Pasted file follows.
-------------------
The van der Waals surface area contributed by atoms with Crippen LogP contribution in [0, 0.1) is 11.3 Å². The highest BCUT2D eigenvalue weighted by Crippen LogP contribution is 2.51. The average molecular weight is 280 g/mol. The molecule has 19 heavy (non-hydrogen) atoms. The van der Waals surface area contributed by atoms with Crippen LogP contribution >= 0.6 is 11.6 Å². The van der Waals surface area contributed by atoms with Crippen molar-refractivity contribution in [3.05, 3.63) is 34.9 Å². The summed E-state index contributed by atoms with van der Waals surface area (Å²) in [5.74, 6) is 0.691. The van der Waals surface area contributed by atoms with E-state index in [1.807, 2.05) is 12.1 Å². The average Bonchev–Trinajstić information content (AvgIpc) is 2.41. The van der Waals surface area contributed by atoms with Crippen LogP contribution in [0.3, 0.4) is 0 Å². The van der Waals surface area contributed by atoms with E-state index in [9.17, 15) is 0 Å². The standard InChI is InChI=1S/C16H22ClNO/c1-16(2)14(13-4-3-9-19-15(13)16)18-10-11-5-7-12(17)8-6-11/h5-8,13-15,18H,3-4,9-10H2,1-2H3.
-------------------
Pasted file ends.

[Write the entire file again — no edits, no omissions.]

The van der Waals surface area contributed by atoms with Crippen LogP contribution in [0, 0.1) is 11.3 Å². The highest BCUT2D eigenvalue weighted by Crippen LogP contribution is 2.51. The average molecular weight is 280 g/mol. The molecule has 19 heavy (non-hydrogen) atoms. The van der Waals surface area contributed by atoms with Crippen LogP contribution >= 0.6 is 11.6 Å². The van der Waals surface area contributed by atoms with Crippen molar-refractivity contribution in [3.05, 3.63) is 34.9 Å². The summed E-state index contributed by atoms with van der Waals surface area (Å²) in [5.74, 6) is 0.691. The van der Waals surface area contributed by atoms with E-state index in [1.807, 2.05) is 12.1 Å². The average Bonchev–Trinajstić information content (AvgIpc) is 2.41. The van der Waals surface area contributed by atoms with Crippen LogP contribution in [0.3, 0.4) is 0 Å². The van der Waals surface area contributed by atoms with E-state index in [9.17, 15) is 0 Å². The standard InChI is InChI=1S/C16H22ClNO/c1-16(2)14(13-4-3-9-19-15(13)16)18-10-11-5-7-12(17)8-6-11/h5-8,13-15,18H,3-4,9-10H2,1-2H3.